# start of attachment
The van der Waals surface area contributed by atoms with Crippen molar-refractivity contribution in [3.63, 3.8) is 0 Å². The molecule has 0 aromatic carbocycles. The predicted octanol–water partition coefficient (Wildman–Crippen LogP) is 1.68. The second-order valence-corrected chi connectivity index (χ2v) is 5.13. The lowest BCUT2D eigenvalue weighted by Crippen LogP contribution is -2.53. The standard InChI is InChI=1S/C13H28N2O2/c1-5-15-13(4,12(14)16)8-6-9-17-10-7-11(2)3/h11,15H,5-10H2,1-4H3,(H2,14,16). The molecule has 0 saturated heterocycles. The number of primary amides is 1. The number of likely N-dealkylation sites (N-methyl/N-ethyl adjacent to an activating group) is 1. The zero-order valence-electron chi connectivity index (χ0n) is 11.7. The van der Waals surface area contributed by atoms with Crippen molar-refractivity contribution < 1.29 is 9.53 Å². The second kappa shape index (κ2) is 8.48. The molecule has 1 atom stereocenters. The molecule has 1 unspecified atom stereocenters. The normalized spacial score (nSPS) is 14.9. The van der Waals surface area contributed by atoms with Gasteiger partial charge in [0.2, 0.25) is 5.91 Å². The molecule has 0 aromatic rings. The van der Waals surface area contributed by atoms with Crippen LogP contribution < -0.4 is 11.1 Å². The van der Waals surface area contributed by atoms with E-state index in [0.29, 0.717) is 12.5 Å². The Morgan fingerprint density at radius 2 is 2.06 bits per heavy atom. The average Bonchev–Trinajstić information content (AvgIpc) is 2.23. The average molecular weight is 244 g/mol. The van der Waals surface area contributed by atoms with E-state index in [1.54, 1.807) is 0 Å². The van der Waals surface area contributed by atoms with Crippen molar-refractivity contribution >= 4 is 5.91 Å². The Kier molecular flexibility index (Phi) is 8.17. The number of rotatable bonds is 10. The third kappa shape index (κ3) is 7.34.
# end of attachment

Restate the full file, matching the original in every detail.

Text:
The van der Waals surface area contributed by atoms with Crippen molar-refractivity contribution in [3.63, 3.8) is 0 Å². The molecule has 0 aromatic carbocycles. The predicted octanol–water partition coefficient (Wildman–Crippen LogP) is 1.68. The second-order valence-corrected chi connectivity index (χ2v) is 5.13. The lowest BCUT2D eigenvalue weighted by Crippen LogP contribution is -2.53. The standard InChI is InChI=1S/C13H28N2O2/c1-5-15-13(4,12(14)16)8-6-9-17-10-7-11(2)3/h11,15H,5-10H2,1-4H3,(H2,14,16). The molecule has 0 saturated heterocycles. The number of primary amides is 1. The number of likely N-dealkylation sites (N-methyl/N-ethyl adjacent to an activating group) is 1. The zero-order valence-electron chi connectivity index (χ0n) is 11.7. The van der Waals surface area contributed by atoms with Crippen molar-refractivity contribution < 1.29 is 9.53 Å². The second kappa shape index (κ2) is 8.48. The molecule has 1 atom stereocenters. The molecule has 1 unspecified atom stereocenters. The normalized spacial score (nSPS) is 14.9. The van der Waals surface area contributed by atoms with Gasteiger partial charge in [0.2, 0.25) is 5.91 Å². The molecule has 0 aromatic rings. The van der Waals surface area contributed by atoms with Crippen LogP contribution < -0.4 is 11.1 Å². The van der Waals surface area contributed by atoms with E-state index in [0.29, 0.717) is 12.5 Å². The Morgan fingerprint density at radius 2 is 2.06 bits per heavy atom. The average Bonchev–Trinajstić information content (AvgIpc) is 2.23. The average molecular weight is 244 g/mol. The van der Waals surface area contributed by atoms with E-state index in [1.54, 1.807) is 0 Å². The van der Waals surface area contributed by atoms with Crippen molar-refractivity contribution >= 4 is 5.91 Å². The Kier molecular flexibility index (Phi) is 8.17. The number of rotatable bonds is 10. The third kappa shape index (κ3) is 7.34.